50 years ago Argentina was considered by many the Europe of Latin America, given its abundant natural resources and its large and highly educated middle class. Like many Latin American countries, the 20th century was a roller coaster ride for Argentina, cycling back and forth between leftist movements and right-wing military dictatorships; economic boom and economic stagnation; times of calm and times of heavy conflict and insecurity. While change has been the norm over the past century-plus in Argentina, there are some things that have remained constant: beautiful landscapes, delicious beef and wine, dances of tango, and financial crises.
1976 was perhaps the darkest hour in Argentina’s history. The post World War II chapter of Peronist populism was overthrown by a military coup in 1976, ushering in a period of brutal military rule (“The Dirty War”, 1976-1983) that resulted in the death and disappearance of over 30,000 people, as well as the eventual collapse of the national economy.
1983 witnessed a return to democracy, with the withdrawal of the military from government and the election of Raul Alfonsin as president. However, though democracy was restored, the economy remained lifeless. Peronist candidate Carlos Menem was then elected president, and after almost a decade of hyperinflation Menem began deviating from his former Peronist populist policies, opting instead for neo-liberal economic models advocated by the IMF. Argentina soon became the poster child for the neo-liberal model. The economy was briefly steady, the peso was pegged to the dollar, and the Argentine people were told that they would soon become part of the "first world". However, unemployment ticked upwards and the peso became highly overvalued.
On Dec. 20, 2001 the bottom fell out - Argentina’s economy teetered on the brink of collapse. Banks locked, denying people access to their own accounts, as they watched the peso, along with their savings, devalue to a third of its original worth. Citizens all around the country took to the streets banging their frying pans and chanting "que se vayan todos" or "get rid of them all" for the removal of politicians in the corrupt government.
Following the economic crisis of 2001, Argentines led a movement that emerged as a response to failed economic policies advocated by international finance institutions such as the IMF, organizing into neighborhood assemblies that attempted to take the place of the void left by the insecurity and failure of the state. As a result, over 65 factories were taken over by their workers and transformed into cooperatives. Meanwhile, social movements gained in efforts to hold politicians and military officers accountable for gross human rights violations during the period of the dictatorship, and a broad effort at recuperating the memory of the lives of the disappeared brought new life to human rights cases.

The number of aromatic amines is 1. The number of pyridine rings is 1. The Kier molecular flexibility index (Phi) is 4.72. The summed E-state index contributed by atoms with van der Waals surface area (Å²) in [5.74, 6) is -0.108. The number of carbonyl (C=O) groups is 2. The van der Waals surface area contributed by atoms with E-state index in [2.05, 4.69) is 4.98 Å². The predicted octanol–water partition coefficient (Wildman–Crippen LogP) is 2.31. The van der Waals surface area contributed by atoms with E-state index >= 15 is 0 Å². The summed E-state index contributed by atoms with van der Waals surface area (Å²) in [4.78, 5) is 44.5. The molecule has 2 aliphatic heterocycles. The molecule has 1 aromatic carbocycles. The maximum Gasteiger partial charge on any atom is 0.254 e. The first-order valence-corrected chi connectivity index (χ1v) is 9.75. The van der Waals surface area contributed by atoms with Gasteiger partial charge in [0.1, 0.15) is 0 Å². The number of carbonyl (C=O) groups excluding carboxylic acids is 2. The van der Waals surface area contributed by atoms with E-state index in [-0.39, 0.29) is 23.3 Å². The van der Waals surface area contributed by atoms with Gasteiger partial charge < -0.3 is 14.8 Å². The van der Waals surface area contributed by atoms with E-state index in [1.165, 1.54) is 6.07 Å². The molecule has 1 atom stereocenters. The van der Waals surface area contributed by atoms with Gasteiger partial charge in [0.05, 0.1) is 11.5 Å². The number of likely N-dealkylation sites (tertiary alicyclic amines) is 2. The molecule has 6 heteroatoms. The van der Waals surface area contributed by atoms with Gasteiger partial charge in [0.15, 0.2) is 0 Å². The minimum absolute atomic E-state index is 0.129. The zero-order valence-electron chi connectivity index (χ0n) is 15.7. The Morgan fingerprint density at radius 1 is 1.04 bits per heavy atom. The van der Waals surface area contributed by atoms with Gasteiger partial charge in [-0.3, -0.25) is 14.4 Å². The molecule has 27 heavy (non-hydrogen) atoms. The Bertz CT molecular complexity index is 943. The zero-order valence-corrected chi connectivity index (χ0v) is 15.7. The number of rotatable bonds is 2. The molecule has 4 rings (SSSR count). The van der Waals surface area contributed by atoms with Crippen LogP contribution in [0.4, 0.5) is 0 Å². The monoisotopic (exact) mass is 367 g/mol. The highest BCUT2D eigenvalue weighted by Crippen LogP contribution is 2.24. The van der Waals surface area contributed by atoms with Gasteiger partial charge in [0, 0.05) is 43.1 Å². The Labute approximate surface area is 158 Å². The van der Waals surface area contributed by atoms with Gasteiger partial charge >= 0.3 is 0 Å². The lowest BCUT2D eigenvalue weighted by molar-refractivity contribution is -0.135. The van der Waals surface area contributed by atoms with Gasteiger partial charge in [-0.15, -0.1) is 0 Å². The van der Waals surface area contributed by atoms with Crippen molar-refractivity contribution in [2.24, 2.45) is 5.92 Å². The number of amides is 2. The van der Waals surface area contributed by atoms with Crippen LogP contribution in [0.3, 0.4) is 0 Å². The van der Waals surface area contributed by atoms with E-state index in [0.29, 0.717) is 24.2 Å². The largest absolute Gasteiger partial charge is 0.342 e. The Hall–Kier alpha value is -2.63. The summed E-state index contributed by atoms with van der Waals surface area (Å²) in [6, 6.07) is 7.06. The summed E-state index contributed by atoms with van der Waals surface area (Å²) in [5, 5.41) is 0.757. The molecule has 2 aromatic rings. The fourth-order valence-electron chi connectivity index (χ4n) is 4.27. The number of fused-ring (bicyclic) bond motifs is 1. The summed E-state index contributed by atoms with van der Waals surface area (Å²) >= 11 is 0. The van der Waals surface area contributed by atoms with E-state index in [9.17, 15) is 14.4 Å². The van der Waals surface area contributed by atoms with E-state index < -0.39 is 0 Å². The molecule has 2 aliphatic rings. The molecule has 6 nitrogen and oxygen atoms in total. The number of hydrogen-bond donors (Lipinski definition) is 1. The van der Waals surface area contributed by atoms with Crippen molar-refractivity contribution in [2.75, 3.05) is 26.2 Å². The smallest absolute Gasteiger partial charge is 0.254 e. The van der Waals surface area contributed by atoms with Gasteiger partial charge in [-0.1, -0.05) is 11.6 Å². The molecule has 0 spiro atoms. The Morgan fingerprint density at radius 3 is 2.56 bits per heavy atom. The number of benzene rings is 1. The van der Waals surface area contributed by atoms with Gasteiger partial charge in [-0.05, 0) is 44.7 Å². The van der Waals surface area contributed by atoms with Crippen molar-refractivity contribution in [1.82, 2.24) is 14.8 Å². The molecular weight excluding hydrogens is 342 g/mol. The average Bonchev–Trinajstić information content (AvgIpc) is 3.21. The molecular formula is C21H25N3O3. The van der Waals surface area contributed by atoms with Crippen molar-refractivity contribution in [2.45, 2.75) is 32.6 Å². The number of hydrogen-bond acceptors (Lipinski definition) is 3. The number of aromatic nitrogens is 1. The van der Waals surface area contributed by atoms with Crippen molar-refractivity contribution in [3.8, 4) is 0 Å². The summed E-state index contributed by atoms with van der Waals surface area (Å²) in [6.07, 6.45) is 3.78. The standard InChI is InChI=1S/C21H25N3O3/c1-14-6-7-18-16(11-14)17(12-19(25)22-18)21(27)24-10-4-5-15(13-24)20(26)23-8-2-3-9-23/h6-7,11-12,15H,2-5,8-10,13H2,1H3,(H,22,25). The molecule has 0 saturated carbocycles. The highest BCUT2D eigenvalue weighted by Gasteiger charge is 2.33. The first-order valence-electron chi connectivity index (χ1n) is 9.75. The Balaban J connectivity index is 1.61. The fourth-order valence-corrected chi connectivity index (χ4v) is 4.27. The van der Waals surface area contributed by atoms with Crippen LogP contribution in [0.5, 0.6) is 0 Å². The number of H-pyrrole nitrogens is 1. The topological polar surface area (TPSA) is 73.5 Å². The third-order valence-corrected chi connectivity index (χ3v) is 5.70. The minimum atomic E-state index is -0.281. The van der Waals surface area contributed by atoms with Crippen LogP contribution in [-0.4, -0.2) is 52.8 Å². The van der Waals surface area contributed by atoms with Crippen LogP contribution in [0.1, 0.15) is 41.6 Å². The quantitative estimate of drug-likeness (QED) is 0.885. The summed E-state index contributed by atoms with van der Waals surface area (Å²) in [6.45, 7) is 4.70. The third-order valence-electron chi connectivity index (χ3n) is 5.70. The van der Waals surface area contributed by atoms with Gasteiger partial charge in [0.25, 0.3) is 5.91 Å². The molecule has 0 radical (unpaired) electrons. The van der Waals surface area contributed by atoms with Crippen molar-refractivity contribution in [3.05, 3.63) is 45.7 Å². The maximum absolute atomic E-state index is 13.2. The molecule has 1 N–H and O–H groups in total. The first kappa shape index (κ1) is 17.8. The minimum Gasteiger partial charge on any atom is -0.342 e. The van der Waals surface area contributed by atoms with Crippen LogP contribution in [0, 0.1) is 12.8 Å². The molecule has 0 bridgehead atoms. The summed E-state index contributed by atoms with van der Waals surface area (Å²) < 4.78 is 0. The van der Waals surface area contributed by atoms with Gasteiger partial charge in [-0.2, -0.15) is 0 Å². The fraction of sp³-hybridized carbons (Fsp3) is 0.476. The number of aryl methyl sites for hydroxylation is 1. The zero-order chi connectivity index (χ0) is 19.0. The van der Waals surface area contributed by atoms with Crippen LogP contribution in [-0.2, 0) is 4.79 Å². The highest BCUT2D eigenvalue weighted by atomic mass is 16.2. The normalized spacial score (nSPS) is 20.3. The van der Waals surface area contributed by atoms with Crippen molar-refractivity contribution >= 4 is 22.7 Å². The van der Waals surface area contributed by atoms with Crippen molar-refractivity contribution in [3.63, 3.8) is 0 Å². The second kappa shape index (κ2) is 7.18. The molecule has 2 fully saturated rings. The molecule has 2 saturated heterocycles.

The economic crisis began to calm in 2002. Due to the devaluation of the peso, Argentina’s exports suddenly became cheap and the economy boomed. 2003 witnessed the beginning of the presidency of leftist Nestor Kirchner, and he became an immensely popular leader within Argentina. The economy continued to grow, debts to the IMF were paid, and Argentina began to sense something it had not sensed in a long time: optimism. Kirchner’s wife, Cristina Fernandez de Kirchner, succeeded him as President in 2007 and continues to hold the post today.
Unfortunately, economic woes have returned to Argentina in recent years. Inflation has skyrocketed, unemployment is spiking upwards, and debt continues to increase. Additionally, corruption persists and recent moves by Cristina Fernandez de Kirchner have been viewed by some as increasingly undemocratic and heavy-handed. The president is facing mounting domestic criticism for these and other related issues, and hundreds of thousands of Argentineans took to the streets in September 2012 and April 2013 to protest. In light of all these issues, and though Cristina is not up for re-election, it will be interesting to see how it will all play out in the 2015 presidential election.
Visit Argentina with Global Exchange to better understand the collapse of the neo-liberal project and the questioning of the current political-economic scheme; witness the possibilities that Argentine movements present in building a community-based economy, hear new voices for human rights from the South, and discover how new alliances are reshaping the political horizon of the Southern Cone.